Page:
Clean payment in advance is an arrangement where the buyer importer pays for the merchandise before it is shipped. This protects the exporter against virtually all risks, but it exposes the buyer to the risk that merchandise might not be shipped on time, in good order, or at all.
Documentary collection is a process whereby the exporter presents a draft or bill of exchange to its bank, along with the shipping documentation. The exporter’s bank forwards the draft and documentation to the buyer's bank. In order to receive documentation for the merchandise, the buyer must make a payment or provide assurance of payment at a specified future date. The documents then can be released to the buyer, who can take possession of the merchandise. This arrangement gives more protection to the exporter than an open account and exposes the buyer to less risk than a clean payment in advance.
Letters of credit are a universally accepted form of payment which commits a bank to honor drafts and documents that are presented in conformance with stated terms and conditions. The bank substitutes its creditworthiness and reputation for the buyer’s. The bank is obliged to pay the exporter as long as the stipulated documents are presented within a prescribed period of time. This gives the exporter an additional degree of security over the documentary collection method. While a letter of credit can’t protect the buyer or exporter fully against the risk of fraud, it provides important benefits to both the buyer and exporter. The buyer doesn’t need to pay until the shipment documents are presented. Meanwhile, the exporter doesn’t worry about the buyer's financial situation, and controls merchandise until payment is made or the documents are accepted for payment.
Export credit insurance protects the exporter against the risk of nonpayment by their overseas buyer. It gives the exporter protection against payment default by providing conditional assurance that the insurance policy will make payment if the foreign buyer is unable to pay. This important risk mitigation tool allows the exporter to offer the buyer competitive open-account terms. Export credit insurance is provided through both Ex-Im Bank and a variety of private sector providers, and once an exporters foreign accounts receivable are insured, many lenders will allow them to be used as collateral for export financing purposes.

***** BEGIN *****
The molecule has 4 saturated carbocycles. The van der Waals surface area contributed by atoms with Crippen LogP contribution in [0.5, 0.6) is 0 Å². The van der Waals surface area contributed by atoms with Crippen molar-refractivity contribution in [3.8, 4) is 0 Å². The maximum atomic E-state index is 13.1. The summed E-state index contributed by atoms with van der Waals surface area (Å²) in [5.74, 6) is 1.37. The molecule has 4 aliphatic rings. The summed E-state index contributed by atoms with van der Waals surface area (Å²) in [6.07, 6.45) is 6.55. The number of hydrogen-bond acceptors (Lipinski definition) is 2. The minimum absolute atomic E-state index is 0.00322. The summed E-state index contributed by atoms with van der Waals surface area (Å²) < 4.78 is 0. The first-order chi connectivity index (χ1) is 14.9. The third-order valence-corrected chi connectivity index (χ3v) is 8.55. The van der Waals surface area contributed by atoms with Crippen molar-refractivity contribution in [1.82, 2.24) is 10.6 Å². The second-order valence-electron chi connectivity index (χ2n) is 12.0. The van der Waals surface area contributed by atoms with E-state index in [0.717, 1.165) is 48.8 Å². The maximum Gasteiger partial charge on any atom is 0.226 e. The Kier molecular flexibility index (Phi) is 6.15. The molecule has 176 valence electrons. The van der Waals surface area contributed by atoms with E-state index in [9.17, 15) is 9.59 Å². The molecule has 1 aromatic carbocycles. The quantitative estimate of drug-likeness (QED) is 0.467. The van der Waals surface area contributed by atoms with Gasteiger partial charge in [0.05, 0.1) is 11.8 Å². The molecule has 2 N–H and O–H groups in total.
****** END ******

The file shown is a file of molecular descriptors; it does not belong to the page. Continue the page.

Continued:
International Treasury Solutions
International wire transfers are one of the safest and quickest ways to send money overseas. Online access allows for management and execution of global financial transactions and large volumes of wire transfer requests across many continents
International Automated Clearing House (ACH) payments provides a secure and low-cost solution for sending payments internationally.
Multi-currency reporting services will combine foreign currency payables and receivables into a single overseas account, providing streamlined international transaction monitoring capabilities. Multi-bank reporting services may also be available, which aggregate account balance and transaction information for accounts held at various financial institutions around the world.
Expertise matters in trade